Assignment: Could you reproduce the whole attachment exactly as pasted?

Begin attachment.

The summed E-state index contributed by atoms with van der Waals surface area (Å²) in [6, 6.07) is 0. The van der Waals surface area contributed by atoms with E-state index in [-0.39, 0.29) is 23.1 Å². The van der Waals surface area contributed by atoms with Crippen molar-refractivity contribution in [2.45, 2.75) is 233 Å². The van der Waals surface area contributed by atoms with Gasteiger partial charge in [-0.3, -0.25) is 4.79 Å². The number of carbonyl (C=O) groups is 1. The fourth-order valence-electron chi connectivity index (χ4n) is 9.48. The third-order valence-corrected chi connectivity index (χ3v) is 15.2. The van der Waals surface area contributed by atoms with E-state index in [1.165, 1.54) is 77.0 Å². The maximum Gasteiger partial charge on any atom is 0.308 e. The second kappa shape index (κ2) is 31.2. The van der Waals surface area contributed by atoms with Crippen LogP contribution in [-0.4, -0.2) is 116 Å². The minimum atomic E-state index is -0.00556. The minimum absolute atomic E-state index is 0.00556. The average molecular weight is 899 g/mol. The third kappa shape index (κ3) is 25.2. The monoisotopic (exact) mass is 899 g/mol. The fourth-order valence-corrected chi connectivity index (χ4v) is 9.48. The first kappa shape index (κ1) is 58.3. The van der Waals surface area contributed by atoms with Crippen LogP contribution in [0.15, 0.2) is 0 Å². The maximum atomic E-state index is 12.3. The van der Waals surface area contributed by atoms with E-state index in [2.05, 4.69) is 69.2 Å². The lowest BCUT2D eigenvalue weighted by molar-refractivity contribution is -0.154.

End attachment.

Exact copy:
The summed E-state index contributed by atoms with van der Waals surface area (Å²) in [6, 6.07) is 0. The van der Waals surface area contributed by atoms with E-state index in [-0.39, 0.29) is 23.1 Å². The van der Waals surface area contributed by atoms with Crippen molar-refractivity contribution in [2.45, 2.75) is 233 Å². The van der Waals surface area contributed by atoms with Gasteiger partial charge in [-0.3, -0.25) is 4.79 Å². The number of carbonyl (C=O) groups is 1. The fourth-order valence-electron chi connectivity index (χ4n) is 9.48. The third-order valence-corrected chi connectivity index (χ3v) is 15.2. The van der Waals surface area contributed by atoms with E-state index in [1.165, 1.54) is 77.0 Å². The maximum Gasteiger partial charge on any atom is 0.308 e. The second kappa shape index (κ2) is 31.2. The van der Waals surface area contributed by atoms with Crippen LogP contribution in [-0.4, -0.2) is 116 Å². The minimum atomic E-state index is -0.00556. The minimum absolute atomic E-state index is 0.00556. The average molecular weight is 899 g/mol. The third kappa shape index (κ3) is 25.2. The monoisotopic (exact) mass is 899 g/mol. The fourth-order valence-corrected chi connectivity index (χ4v) is 9.48. The first kappa shape index (κ1) is 58.3. The van der Waals surface area contributed by atoms with Crippen LogP contribution in [0.15, 0.2) is 0 Å². The maximum atomic E-state index is 12.3. The van der Waals surface area contributed by atoms with E-state index in [2.05, 4.69) is 69.2 Å². The lowest BCUT2D eigenvalue weighted by molar-refractivity contribution is -0.154.